Business Week ran a frightening article last week entitled, "The Failed Promise of Innovation". Author Michael Mandel asks the question, "What if outside of a few high-profile areas, the past decade has seen far too few commercial innovations that can transform lives and move the economy forward? What if, rather than being an era of rapid innovation, this has been an era of innovation interrupted? And if that's true, is there any reason to expect the next decade to be any better? "
Innovation is the ultimate leading indicator and our prosperity is dependent on being able to develop new and better products that can move the economy forward.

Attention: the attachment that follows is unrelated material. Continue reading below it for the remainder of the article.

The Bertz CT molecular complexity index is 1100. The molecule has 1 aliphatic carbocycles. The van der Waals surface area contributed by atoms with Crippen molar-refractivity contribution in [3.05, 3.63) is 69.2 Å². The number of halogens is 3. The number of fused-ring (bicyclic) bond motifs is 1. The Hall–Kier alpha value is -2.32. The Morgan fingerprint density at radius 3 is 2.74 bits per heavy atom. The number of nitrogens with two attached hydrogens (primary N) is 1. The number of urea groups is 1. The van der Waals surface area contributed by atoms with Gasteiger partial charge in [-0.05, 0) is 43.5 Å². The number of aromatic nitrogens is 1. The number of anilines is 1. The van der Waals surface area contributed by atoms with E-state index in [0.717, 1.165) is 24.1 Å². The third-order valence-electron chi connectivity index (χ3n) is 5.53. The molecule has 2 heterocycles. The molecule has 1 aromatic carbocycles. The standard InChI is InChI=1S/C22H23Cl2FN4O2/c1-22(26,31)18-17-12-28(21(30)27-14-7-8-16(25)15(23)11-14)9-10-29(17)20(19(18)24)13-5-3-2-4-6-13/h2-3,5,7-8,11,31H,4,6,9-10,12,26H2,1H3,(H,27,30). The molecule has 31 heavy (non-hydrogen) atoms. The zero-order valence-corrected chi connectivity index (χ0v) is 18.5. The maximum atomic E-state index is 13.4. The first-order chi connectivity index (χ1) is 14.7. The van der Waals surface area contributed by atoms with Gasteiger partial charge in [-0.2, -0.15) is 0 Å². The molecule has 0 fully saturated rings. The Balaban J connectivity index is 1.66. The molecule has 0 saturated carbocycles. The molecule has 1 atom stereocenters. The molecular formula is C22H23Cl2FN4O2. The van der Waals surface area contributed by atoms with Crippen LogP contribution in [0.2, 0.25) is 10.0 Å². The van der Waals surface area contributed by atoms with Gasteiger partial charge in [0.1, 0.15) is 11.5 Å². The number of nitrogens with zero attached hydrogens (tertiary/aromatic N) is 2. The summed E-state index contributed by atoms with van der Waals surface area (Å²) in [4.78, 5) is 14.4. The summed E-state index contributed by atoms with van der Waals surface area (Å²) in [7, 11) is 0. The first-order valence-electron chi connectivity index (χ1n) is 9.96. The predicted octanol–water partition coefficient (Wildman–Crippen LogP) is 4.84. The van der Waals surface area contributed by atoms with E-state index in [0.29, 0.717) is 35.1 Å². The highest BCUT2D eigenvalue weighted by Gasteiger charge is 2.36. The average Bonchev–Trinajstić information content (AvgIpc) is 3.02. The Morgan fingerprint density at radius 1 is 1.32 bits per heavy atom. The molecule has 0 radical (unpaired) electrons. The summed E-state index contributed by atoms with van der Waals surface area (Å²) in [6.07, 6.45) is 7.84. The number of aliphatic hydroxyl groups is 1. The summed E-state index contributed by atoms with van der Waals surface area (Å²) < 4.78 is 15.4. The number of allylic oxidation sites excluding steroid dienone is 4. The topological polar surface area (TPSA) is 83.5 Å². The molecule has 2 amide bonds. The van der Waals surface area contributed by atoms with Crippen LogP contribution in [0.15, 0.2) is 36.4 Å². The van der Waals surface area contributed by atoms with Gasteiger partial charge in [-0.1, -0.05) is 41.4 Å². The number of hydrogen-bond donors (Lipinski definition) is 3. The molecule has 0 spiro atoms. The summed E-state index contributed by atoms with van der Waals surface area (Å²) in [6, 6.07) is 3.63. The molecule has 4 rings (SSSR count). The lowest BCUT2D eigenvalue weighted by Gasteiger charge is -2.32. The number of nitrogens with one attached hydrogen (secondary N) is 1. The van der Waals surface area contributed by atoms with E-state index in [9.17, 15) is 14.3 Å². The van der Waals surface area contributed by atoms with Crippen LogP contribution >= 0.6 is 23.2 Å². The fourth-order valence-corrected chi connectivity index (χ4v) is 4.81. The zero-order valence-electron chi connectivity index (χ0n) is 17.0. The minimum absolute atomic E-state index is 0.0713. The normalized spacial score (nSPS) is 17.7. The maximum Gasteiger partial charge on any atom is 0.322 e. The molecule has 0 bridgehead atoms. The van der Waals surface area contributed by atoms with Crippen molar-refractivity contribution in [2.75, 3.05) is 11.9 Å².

We have seen waves of innovation create jobs and growth starting with electricity, the automobile, and information technology. Unfortunately, the latest wave of investment was in financial "innovation".
I would argue that we are headed in the right direction. In the past decade it is has been the parasitical growth of the financial sector that has sopped business school talent, resources and time that could have been better spent investing in ideas that lead to real products and real jobs.
As we unwind the damage of the finance sector, we may return to innovation. Smart people will move to new sectors like clean energy, biotechnology or nanotechnology. Investors will spend time and money developing new products. There is a good reason to expect the next decade to be better.